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Nat Med. 1999 Sep;5(9):1057-61.

Painful stimulation suppresses joint inflammation by inducing shedding of L-selectin from neutrophils.

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NIH Pain Center, UCSF, 521 Parnassus Avenue, San Francisco, California 94143-0440, USA.


Although the inflammatory response is essential for protecting tissues from injury and infection, unrestrained inflammation can cause chronic inflammatory diseases such as arthritis, colitis and asthma. Physiological mechanisms that downregulate inflammation are poorly understood. Potent control might be achieved by regulating early stages in the inflammatory response, such as accumulation of neutrophils at the site of injury, where these cells release chemical mediators that promote inflammatory processes including plasma extravasation, bacteriocide and proteolysis. To access an inflammatory site, neutrophils must first adhere to the vascular endothelium in a process mediated in part by the leukocyte adhesion molecule L-selectin. This adhesion is prevented when L-selectin is shed from the neutrophil membrane. Although shedding of L-selectin is recognized as a potentially important mechanism for regulating neutrophils, its physiological function has not been demonstrated. Shedding of L-selectin may mediate endogenous downregulation of inflammation by limiting neutrophil accumulation at inflammatory sites. Here we show that activation of nociceptive neurons induces shedding of L-selectin from circulating neutrophils in vivo and that this shedding suppresses an ongoing inflammatory response by inhibiting neutrophil accumulation. These findings indicate a previously unknown mechanism for endogenous feedback control of inflammation. Failure of this mechanism could contribute to the etiology of chronic inflammatory disease.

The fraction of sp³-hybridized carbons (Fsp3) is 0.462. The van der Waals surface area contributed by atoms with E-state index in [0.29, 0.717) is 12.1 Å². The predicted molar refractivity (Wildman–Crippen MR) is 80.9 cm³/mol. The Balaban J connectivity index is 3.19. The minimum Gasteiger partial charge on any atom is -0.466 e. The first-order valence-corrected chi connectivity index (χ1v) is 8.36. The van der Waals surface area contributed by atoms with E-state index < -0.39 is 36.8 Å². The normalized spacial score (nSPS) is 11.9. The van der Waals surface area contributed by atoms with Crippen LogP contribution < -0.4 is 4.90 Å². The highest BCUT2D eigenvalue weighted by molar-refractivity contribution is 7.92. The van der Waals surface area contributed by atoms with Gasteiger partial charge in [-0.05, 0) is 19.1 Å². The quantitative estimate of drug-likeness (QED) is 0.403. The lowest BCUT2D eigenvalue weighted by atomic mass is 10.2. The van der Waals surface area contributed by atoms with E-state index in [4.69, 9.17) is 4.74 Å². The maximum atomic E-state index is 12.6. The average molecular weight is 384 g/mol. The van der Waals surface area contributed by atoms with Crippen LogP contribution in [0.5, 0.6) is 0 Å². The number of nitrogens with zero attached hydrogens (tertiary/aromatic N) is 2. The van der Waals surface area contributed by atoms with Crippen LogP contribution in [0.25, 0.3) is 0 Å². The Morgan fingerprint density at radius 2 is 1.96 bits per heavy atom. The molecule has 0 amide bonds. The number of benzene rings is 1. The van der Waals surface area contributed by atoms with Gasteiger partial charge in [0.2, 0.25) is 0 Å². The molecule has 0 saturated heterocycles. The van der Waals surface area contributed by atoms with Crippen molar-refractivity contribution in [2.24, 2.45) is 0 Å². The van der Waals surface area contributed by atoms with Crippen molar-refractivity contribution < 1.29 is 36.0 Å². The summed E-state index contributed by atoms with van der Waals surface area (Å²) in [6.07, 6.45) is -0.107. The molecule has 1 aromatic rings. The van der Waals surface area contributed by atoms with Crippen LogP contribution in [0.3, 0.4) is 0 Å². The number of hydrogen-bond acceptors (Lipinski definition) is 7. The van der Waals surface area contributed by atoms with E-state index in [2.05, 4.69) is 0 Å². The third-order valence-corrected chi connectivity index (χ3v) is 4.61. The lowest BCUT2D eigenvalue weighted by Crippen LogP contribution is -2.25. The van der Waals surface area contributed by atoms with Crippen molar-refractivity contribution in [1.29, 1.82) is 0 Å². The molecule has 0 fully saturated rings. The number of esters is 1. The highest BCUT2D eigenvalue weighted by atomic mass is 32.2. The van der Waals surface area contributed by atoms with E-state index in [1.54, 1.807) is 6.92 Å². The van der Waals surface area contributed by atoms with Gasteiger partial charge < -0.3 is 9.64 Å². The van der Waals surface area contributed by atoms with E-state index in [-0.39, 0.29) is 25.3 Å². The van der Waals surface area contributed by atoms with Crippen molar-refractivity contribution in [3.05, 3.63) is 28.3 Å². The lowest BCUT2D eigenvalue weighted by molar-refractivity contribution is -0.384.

[Indexed for MEDLINE]

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